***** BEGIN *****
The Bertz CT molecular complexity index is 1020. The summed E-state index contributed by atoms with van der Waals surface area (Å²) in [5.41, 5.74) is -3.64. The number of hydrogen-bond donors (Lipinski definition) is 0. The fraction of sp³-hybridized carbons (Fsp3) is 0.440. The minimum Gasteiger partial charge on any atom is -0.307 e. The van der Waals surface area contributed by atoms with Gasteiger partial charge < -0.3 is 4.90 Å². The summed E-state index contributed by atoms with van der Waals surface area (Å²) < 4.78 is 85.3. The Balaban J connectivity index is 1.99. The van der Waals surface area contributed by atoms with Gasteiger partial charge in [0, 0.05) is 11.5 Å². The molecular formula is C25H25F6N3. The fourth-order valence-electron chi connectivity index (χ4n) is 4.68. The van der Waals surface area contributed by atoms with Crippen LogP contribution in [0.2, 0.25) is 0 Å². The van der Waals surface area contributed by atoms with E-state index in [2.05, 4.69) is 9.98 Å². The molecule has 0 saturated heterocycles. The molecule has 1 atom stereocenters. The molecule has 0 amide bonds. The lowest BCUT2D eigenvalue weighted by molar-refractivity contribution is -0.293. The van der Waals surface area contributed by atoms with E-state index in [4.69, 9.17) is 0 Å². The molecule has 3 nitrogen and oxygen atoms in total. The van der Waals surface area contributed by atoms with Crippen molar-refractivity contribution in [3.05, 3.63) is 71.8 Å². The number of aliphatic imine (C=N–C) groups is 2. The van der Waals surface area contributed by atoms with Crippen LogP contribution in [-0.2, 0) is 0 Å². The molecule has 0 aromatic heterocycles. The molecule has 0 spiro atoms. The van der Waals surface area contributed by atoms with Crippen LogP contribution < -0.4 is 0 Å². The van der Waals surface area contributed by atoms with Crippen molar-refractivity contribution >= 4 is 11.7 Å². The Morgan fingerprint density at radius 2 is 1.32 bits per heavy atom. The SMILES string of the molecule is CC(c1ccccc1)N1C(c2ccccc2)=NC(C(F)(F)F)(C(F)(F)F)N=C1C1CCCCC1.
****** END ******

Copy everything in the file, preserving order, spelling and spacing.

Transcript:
The Bertz CT molecular complexity index is 1020. The summed E-state index contributed by atoms with van der Waals surface area (Å²) in [5.41, 5.74) is -3.64. The number of hydrogen-bond donors (Lipinski definition) is 0. The fraction of sp³-hybridized carbons (Fsp3) is 0.440. The minimum Gasteiger partial charge on any atom is -0.307 e. The van der Waals surface area contributed by atoms with Gasteiger partial charge < -0.3 is 4.90 Å². The summed E-state index contributed by atoms with van der Waals surface area (Å²) < 4.78 is 85.3. The Balaban J connectivity index is 1.99. The van der Waals surface area contributed by atoms with Gasteiger partial charge in [0, 0.05) is 11.5 Å². The molecular formula is C25H25F6N3. The fourth-order valence-electron chi connectivity index (χ4n) is 4.68. The van der Waals surface area contributed by atoms with Crippen LogP contribution in [0.2, 0.25) is 0 Å². The van der Waals surface area contributed by atoms with E-state index in [2.05, 4.69) is 9.98 Å². The molecule has 0 saturated heterocycles. The molecule has 1 atom stereocenters. The molecule has 0 amide bonds. The lowest BCUT2D eigenvalue weighted by molar-refractivity contribution is -0.293. The van der Waals surface area contributed by atoms with E-state index in [4.69, 9.17) is 0 Å². The molecule has 3 nitrogen and oxygen atoms in total. The van der Waals surface area contributed by atoms with Crippen molar-refractivity contribution in [3.05, 3.63) is 71.8 Å². The number of aliphatic imine (C=N–C) groups is 2. The van der Waals surface area contributed by atoms with Crippen LogP contribution in [-0.2, 0) is 0 Å². The molecule has 0 aromatic heterocycles. The molecule has 0 spiro atoms. The van der Waals surface area contributed by atoms with Crippen LogP contribution < -0.4 is 0 Å². The van der Waals surface area contributed by atoms with Crippen molar-refractivity contribution >= 4 is 11.7 Å². The Morgan fingerprint density at radius 2 is 1.32 bits per heavy atom. The SMILES string of the molecule is CC(c1ccccc1)N1C(c2ccccc2)=NC(C(F)(F)F)(C(F)(F)F)N=C1C1CCCCC1.